- Alleviating stinging/itching/discomfort from insect bites and many dermatological issues
- It is quite helpful for those who are weak, fatigued, or chronically ill, and those with menstrual or digestive disorders.
Auricular (Ear) Acupuncture
Auricular acupuncture involves the stimulation of the acupoints located on the ear with tiny seeds or pellets. The seeds are no larger than the tip of an unsharpened pencil, do not pierce the skin, and are painless when affixed. The seeds are left in for up to 1 week and the points are activated by massaging the ear several times each day.
There are over 200 acupoints on each ear that represent the anatomical parts and functions of the human body. By observing points of tenderness, coloration changes, protrusions or depressions, and skin variations, a trained practitioner can not only treat a wide range of diseases using only the ear, but can diagnose them as well. When we stimulate these points we access the central nervous system through the cranial nerves on the auricle of the ear. This sends a direct message to the brain that results in a healing response.
This therapy is most often used for addiction, smoking cessation, and weight loss. It is also often utilized for back pain during pregnancy.
Acupressure is a branch of traditional Chinese medicine which involves the stimulation of acupuncture points with finger pressure, rather than inserting needles. This form of healing is non-invasive and gentle. The indications include the vast array of conditions that Chinese medicine has proven to treat effectively. Because acupressure stimulates the body’s natural self-healing abilities, it also works as a great preventative therapy. Generally, the effects of acupressure are less potent than those of acupuncture, and as a result more treatments are needed to get the same results. Acupressure is ideal for children. It is gentle, safe, and effective for many conditions. Parents can also be taught self-help techniques to use on their child at home. Acupressure is also suitable for the elderly suffering from sciatica, arthritis, mobility problems, constipation, and poor circulation. Certain acupressure points must be avoided during pregnancy. Be sure to tell your practitioner if you are or may be pregnant.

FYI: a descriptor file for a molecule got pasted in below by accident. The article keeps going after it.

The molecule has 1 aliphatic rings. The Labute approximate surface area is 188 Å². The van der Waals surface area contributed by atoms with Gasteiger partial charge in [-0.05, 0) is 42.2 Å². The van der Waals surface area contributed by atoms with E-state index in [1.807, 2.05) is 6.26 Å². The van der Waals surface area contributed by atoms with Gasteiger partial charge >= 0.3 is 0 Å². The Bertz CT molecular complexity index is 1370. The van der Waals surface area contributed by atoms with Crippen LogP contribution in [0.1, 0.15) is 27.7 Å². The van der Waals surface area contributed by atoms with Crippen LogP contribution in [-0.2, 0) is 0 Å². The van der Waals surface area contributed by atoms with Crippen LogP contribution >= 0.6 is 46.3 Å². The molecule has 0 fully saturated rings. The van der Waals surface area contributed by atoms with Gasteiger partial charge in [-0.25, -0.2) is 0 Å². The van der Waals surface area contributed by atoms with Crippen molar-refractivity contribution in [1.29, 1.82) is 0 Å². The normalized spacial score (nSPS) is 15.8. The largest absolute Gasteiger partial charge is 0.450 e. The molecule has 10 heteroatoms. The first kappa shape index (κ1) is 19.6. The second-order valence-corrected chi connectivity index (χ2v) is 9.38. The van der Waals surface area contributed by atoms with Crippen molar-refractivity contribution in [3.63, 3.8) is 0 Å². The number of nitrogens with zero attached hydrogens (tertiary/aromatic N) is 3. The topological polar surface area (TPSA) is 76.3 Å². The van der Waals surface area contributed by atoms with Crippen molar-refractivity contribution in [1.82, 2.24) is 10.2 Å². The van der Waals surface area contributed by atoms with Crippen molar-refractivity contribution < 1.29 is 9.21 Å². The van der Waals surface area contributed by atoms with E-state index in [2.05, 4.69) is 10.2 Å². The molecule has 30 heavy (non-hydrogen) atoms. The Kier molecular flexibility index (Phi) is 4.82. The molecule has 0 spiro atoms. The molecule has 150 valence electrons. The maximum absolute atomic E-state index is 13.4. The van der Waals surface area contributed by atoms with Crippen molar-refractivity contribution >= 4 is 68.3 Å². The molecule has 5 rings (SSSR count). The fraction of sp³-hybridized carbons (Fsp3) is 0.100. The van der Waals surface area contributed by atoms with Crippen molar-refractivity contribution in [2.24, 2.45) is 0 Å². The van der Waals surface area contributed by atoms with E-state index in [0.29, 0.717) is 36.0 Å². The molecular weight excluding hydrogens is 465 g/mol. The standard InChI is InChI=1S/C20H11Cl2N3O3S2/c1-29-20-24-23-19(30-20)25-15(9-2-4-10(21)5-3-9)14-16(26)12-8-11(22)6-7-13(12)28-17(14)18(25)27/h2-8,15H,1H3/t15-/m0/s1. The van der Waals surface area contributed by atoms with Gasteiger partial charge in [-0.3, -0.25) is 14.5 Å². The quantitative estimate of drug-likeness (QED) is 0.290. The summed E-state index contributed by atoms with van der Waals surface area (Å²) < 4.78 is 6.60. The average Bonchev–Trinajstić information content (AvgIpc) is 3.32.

Cupping is like a very deep tissue massage. Heat or fire creates a vacuum effect inside of a glass cup, which draws the skin up into the cup when placed on the body. The result is a movement of fresh blood to the area, release of toxins, acupuncture point stimulation, increased circulation of blood and lymph, relaxation of tight muscles and reduced inflammation. It often leaves circular red/purple marks (sha) on the area treated. These marks should fade in a few days, but it is very important to keep these areas away from the sun, wind and cold.
What is cupping good for?
- Muscle tension from stress
- Gastrointestinal disorders
- Skin disorders
- Gynecological disorders such as cramps and infertility
- Colds and allergies
- Chronic cough & asthma, lung issues
Gua means ‘to rub’ or ‘friction’ and is an ancient home remedy still used today in Chinese households. Oils with special blends of Chinese herbs are applied to the area to be treated and a small tool is used to gently rub or scrape the skin, creating friction. This produces the same red/purple marks (sha) produced by the cupping technique but doesn’t take as long to fade.
What is Gua Sha used for?
- Pain, stiffness and muscle tension
- Colds, allergies and flus
- Sore throats and ear infections
- Upper respiratory problems
- Digestive issues
Nutritional therapy is a very important element in Oriental Medicine and serves both to heal & to prevent disease. Many diseases and symptoms can be treated with dietary changes alone; however it often takes longer and requires the utmost compliance and dedication on the patient’s behalf. Realistically, small changes in diet combined with acupuncture and/or herbs can provide remarkable results.
Chinese nutrition uniquely differs from modern Western nutrition in that it determines the therapeutic properties of foods instead of analyzing only the chemical constituents of them. Some foods cool the body, some foods dry out the body and some food even calm the nervous system. The advantage of this approach lies in its ability to customize the dietary recommendations for each individual: what types of foods to add and what types of food to avoid. Furthermore, Chinese nutrition takes into consideration such factors as method of preparation (raw vs cooked), body type, season, and one’s geographical location in determining the appropriate diet.